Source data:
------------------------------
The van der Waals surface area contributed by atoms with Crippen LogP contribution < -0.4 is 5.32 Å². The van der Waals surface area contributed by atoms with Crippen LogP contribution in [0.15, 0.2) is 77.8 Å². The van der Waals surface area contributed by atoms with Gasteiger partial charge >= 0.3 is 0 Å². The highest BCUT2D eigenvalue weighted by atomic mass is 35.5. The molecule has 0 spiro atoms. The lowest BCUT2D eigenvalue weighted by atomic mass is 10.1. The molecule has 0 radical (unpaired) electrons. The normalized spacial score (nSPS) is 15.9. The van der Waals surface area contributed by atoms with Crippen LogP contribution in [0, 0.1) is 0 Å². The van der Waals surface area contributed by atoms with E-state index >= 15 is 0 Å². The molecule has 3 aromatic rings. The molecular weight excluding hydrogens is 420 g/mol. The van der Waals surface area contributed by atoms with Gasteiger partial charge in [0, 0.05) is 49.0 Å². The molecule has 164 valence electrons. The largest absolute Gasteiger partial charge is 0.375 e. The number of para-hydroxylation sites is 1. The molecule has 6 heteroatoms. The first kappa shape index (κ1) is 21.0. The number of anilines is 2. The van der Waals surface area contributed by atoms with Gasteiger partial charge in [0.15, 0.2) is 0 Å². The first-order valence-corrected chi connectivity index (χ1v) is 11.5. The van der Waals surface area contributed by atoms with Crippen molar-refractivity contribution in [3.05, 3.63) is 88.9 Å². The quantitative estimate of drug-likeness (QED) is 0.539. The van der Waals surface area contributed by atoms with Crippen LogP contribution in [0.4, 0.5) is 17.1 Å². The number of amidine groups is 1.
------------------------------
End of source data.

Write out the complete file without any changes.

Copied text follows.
The van der Waals surface area contributed by atoms with Crippen LogP contribution < -0.4 is 5.32 Å². The van der Waals surface area contributed by atoms with Crippen LogP contribution in [0.15, 0.2) is 77.8 Å². The van der Waals surface area contributed by atoms with Gasteiger partial charge >= 0.3 is 0 Å². The highest BCUT2D eigenvalue weighted by atomic mass is 35.5. The molecule has 0 spiro atoms. The lowest BCUT2D eigenvalue weighted by atomic mass is 10.1. The molecule has 0 radical (unpaired) electrons. The normalized spacial score (nSPS) is 15.9. The van der Waals surface area contributed by atoms with Crippen LogP contribution in [0, 0.1) is 0 Å². The van der Waals surface area contributed by atoms with E-state index >= 15 is 0 Å². The molecule has 3 aromatic rings. The molecular weight excluding hydrogens is 420 g/mol. The van der Waals surface area contributed by atoms with Gasteiger partial charge in [0, 0.05) is 49.0 Å². The molecule has 164 valence electrons. The largest absolute Gasteiger partial charge is 0.375 e. The number of para-hydroxylation sites is 1. The molecule has 6 heteroatoms. The first kappa shape index (κ1) is 21.0. The number of anilines is 2. The van der Waals surface area contributed by atoms with Gasteiger partial charge in [0.15, 0.2) is 0 Å². The first-order valence-corrected chi connectivity index (χ1v) is 11.5. The van der Waals surface area contributed by atoms with Crippen molar-refractivity contribution in [3.05, 3.63) is 88.9 Å². The quantitative estimate of drug-likeness (QED) is 0.539. The van der Waals surface area contributed by atoms with Crippen LogP contribution in [0.4, 0.5) is 17.1 Å². The number of amidine groups is 1.